PSYCHOTHERAPY

We met nearly weekly for almost 3 years. Mr A’s expressed hope was for increasing arm and leg strength and independence. Over time, he was usually seen as a product of his illness and therefore unlikely to make significant progress. I constantly emphasized the opposite to him and thereby became an ally in his campaign for independence. Mr A acknowledged the thought that he might be dependent on others for the rest of his life. I countered, “We need to find out what you can learn to do for yourself and in what areas you need help.” We discussed the strategic implications of the “dependent” thought; it would not help him achieve his goal of independence. He frequently spoke of his mentally impaired son and the son’s quest for a normal life. He asked many questions. I listened and responded to his parental concerns. And, then, I redirected the focus to Mr A.

It soon became clear that Mr A’s family members had distanced themselves from him. Each time this was mentioned, I redirected the focus to Mr A. Friends began to visit Mr A in the hospital. There was no sign of clinical depression or clinical anxiety. We spoke often of the physical therapy prescribed for him and how important it was that he diligently pursue it. At one early point, Mr A told me how important it was for him to set goals for himself. I supported this plan.

We spoke frequently about his parental issues with his son. Some concerns were those typical of raising a son. Others dealt with the son’s view of his disabilities.

Mr A persevered through sedation (most likely drug-related) and times when his son was “insensitive” to his father’s needs. Mr A learned to use his hands to feed himself. Some staff members were seen as encouraging him to do things for himself, while others were seen by him as “over-burdened” and paying him little attention. I listened and then returned the focus to Mr A. His son spoke of their need to return to Washington, DC. Mr A counseled his son to “accept and make do.” He spoke to me of periods of demoralization. I reminded him of his crucial role in establishing what he could do for himself.

I constantly raised the issue of Mr A’s role in decision-making. I spoke with Mr A’s social worker about the process of identifying a companion for him. I received a report that noted Mr A’s progress as well as instances of lack of communication about him among staff.

After 9 months spent as a resident inpatient, Mr A spoke to me once again about his wish to leave the nursing home unit and live independently. We addressed what he would need to be able to do for himself and in what areas he would need help. I underlined the importance of setting a “time goal” that he could aim for.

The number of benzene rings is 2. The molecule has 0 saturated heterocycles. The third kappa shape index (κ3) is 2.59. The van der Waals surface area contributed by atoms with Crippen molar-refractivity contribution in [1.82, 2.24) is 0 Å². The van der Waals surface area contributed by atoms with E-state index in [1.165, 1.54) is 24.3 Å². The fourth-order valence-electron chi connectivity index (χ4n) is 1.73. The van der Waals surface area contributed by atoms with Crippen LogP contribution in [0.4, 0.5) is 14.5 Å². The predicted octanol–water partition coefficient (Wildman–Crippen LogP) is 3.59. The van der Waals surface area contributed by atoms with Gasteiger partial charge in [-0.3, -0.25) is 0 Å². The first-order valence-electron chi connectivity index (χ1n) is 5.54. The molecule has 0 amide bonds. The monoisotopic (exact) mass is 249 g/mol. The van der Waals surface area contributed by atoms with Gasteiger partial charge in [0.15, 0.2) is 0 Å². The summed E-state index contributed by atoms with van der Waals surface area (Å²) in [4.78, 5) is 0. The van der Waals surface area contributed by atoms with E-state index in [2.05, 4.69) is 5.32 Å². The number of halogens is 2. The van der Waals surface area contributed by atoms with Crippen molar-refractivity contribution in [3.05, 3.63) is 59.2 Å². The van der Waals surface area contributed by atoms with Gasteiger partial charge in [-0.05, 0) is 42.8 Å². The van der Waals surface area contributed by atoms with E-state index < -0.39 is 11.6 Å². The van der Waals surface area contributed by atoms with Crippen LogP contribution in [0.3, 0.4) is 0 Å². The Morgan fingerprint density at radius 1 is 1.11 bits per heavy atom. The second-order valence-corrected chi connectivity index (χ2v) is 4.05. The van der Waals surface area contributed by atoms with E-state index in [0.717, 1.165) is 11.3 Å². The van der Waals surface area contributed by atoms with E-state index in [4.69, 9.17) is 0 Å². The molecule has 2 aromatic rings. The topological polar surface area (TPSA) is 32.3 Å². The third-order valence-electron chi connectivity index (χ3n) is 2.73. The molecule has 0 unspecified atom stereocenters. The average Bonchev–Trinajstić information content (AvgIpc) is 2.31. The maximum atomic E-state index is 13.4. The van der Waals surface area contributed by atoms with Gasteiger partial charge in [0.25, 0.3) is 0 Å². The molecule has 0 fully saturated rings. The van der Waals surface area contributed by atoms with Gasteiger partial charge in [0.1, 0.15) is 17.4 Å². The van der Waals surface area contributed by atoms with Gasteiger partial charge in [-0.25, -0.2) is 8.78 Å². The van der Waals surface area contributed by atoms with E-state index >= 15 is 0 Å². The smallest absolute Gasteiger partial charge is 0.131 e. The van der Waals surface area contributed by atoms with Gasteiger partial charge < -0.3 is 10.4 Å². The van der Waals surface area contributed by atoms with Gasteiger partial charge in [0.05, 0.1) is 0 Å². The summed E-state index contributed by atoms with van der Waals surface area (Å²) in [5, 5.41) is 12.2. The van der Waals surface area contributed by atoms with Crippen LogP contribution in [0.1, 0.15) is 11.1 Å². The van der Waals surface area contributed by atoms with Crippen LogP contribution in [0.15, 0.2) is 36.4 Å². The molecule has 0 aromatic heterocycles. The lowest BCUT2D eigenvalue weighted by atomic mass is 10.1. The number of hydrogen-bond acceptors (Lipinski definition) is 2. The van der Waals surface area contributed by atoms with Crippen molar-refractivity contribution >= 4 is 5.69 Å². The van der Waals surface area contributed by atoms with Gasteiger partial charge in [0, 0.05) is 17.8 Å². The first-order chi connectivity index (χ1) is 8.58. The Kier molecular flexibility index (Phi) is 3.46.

After a 4-month period of no contact, I was asked by staff to resume seeing Mr A weekly. It seemed that there were problems with his son and that Mr A had gained significant amounts of weight. He associated the weight gain with “edema,” while several of the staff assigned it to “dietary indiscretion.”

For a time, Mr A’s focus remained on how he was seen by staff and some of the other residents. Then, his focus shifted to the medications he was given. They had “caused” the weight gain. Then, he spoke of “feeling tired all the time.” For many sessions, I listened to Mr A blame the actions of others. Finally, I confronted Mr A with his own responsibility and asked him what he proposed to do about it. A sleep study was done that revealed sleep apnea, and a continuous positive airway pressure mask was prescribed. Finally, he slept better and complained less often about fatigue. We emphasized those issues Mr A could control and acknowledged those areas for which he had no responsibility.

Mr A spoke to me about his “problems with confrontation.” He followed this discussion by taking more responsibility for guiding his son. We discussed his role of “protecting” his son, and I suggested that the son had reached the age where he needed to take more responsibility for his own life. Mr A began to clearly speak out more and represent himself to staff as well as to the other residents on the unit.

After 2 1/2 years of my involvement with him, Mr A told me how much my support and our sessions together had meant to him. “You have inspired my trust,” he said, “and consistently encouraged my independence.” Early in our third year together, he noted once again that his focus now must shift from parenting his son to taking care of himself. He began to diligently look with a realtor for a place where he could live. He utilized our sessions to vent about areas of concern as well as to express his thoughts about himself. It is remarkable that, given a considerable amount of time spent alone with his thoughts, Mr A had been able to avoid focusing on self-defeating ideas. He had more than enough time to have the thoughts common to all of us. And, he had learned at last to pay them little mind!

Related Articles

Volume: 17

Quick Links: End of Life-Palliative Care , Medical

$40.00

Buy this Article as a PDF

RESOURCES